Assisted Exercise Beneficial for Critically Ill Patients
Mild exercise with a physical therapist can help patients who are critically ill reduces the length of time spent in the ICU and lower sedative medication use, according to new research by Johns Hopkins University, published last week in the online journal Archives of Physical Medicine and Rehabilitation.
Lead study author Dale Needham, MD PhD and colleagues demonstrated that just 30 to 45 minute daily sessions could reduce the need of benzodiazepine use by almost 50% of what was previously observed while in the Medical Intensive Care Unit (MICU).
Benzodiazepines are commonly prescribed for relaxation and relief from anxiety and tension and include such medications as Xanax, Librium, Valium, and Ativan. In the ICU, they are used in combination with other sedating drugs to keep patients calm while they heal from their illness or injury.
In low to moderate doses, benzodiazepines can lead to side effects such as impaired motor coordination, drowsiness and fatigue, impaired thinking, respiratory depression, and GI effects such as nausea and constipation. High doses can cause slowed reflexes, mood swings, and hostile or erratic behavior.
Using less benzodiazepine medication is beneficial because some medications are eliminated from the body slowly and ingestion of multiple doses over long periods of time can lead to significant accumulation in the body’s fatty tissues, leading to chronic impaired thinking, memory and judgment, disorientation, confusion, slurred speech, and muscle weakness and lack of coordination.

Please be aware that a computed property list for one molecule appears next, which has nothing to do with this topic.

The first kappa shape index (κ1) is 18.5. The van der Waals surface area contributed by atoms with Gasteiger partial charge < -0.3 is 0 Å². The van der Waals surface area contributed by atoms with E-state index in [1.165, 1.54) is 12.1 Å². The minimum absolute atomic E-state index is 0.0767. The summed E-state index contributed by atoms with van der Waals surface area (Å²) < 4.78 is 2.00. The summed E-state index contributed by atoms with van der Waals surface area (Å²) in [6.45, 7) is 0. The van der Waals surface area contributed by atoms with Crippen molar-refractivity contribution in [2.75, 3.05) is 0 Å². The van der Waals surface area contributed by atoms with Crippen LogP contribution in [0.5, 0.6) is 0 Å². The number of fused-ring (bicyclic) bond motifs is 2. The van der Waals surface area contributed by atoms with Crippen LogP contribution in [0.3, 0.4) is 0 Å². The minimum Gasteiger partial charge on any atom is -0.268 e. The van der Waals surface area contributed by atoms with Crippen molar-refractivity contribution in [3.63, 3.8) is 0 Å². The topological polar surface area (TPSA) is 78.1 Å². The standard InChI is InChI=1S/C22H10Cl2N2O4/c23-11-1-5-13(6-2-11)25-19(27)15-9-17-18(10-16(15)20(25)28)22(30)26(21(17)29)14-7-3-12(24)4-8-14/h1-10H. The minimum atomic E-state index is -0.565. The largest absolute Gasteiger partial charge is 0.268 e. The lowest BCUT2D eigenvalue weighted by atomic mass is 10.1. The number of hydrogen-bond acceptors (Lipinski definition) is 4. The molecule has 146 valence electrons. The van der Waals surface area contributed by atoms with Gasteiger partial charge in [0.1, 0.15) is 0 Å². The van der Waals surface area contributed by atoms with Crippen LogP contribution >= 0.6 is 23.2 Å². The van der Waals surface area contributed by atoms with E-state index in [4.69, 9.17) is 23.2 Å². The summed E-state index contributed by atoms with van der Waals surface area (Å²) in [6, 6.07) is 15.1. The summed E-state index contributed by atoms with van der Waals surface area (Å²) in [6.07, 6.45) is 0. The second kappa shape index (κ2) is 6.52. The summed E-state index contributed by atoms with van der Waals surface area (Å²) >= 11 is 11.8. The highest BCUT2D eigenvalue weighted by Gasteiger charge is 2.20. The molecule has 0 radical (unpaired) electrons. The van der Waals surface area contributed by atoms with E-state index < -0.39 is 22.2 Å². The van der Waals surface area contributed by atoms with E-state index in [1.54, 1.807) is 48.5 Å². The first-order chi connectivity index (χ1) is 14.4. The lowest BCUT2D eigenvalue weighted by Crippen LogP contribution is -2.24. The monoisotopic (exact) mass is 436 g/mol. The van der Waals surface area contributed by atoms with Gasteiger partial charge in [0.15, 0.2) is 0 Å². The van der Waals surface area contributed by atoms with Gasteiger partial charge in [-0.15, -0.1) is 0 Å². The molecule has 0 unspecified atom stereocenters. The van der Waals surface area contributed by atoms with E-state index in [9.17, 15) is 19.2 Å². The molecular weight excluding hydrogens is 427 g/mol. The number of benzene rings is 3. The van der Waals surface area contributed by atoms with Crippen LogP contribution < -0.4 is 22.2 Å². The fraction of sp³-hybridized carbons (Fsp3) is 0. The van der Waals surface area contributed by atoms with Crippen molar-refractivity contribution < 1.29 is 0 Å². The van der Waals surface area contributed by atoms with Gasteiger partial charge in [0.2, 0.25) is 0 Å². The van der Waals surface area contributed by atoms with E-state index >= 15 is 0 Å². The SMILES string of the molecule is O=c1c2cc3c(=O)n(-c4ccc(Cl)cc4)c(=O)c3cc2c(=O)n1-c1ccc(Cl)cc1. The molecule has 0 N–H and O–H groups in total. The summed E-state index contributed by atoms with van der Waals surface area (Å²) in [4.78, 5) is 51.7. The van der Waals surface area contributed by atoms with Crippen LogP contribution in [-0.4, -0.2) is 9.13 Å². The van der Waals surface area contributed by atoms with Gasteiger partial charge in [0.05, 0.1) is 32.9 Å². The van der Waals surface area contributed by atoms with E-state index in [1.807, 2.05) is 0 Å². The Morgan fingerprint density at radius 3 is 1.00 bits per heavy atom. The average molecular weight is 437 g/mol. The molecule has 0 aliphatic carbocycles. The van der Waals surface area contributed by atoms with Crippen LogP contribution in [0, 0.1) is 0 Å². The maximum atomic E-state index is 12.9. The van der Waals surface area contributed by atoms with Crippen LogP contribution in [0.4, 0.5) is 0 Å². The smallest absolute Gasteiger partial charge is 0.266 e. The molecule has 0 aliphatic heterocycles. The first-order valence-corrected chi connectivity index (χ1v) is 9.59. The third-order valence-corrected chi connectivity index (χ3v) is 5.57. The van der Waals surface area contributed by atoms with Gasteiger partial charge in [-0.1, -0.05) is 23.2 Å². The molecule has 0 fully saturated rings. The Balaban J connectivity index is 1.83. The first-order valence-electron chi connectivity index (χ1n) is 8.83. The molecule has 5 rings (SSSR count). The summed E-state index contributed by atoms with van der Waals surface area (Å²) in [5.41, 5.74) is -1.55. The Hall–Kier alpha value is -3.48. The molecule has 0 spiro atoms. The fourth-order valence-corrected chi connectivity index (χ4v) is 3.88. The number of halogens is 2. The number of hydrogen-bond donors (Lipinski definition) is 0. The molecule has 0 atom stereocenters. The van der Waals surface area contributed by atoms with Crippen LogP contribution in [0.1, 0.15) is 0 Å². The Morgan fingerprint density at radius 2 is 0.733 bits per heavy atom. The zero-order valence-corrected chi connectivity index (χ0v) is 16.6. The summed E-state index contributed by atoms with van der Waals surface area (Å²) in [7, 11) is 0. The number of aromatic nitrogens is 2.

The 57 patients in the study were able to decrease the use of benzodiazepines to 26% of days spend in the ICU compared to those who were not on an exercise program who used the medications up to 50% of the days spent in critical care. Dosages of the medications were also decreased. After the exercise sessions, patients were able to reduce their daily use of midazolam by 32 milligrams and morphine by 46 milligrams.
The exercises included arm and leg movements while lying in bed, sitting up or standing. Some exercise was even accomplished before patients were weaned off of mechanical ventilation and other life-support equipment. Mobile patients walked slowly in the ICU hallways. The exercises also helped the patients speed their recovery and be able to move to a lower level of care two to three days earlier.
"Our work challenges physicians to rethink how they treat critically ill patients and shows the downstream benefits of early mobilization exercises," said Dr. Needham, critical care specialist at Johns Hopkins. “Patients are not afraid of exercising while they are in the ICU,” he continued. “They are embracing this new approach to their care. It actually motivates them to get well and reminds them that they have a life outside the four walls surrounding their hospital beds.”
Needham DM, et al "Early physical medicine and rehabilitation for patients with acute respiratory failure: A quality improvement project" Arch Phys Med Rehabil 2010.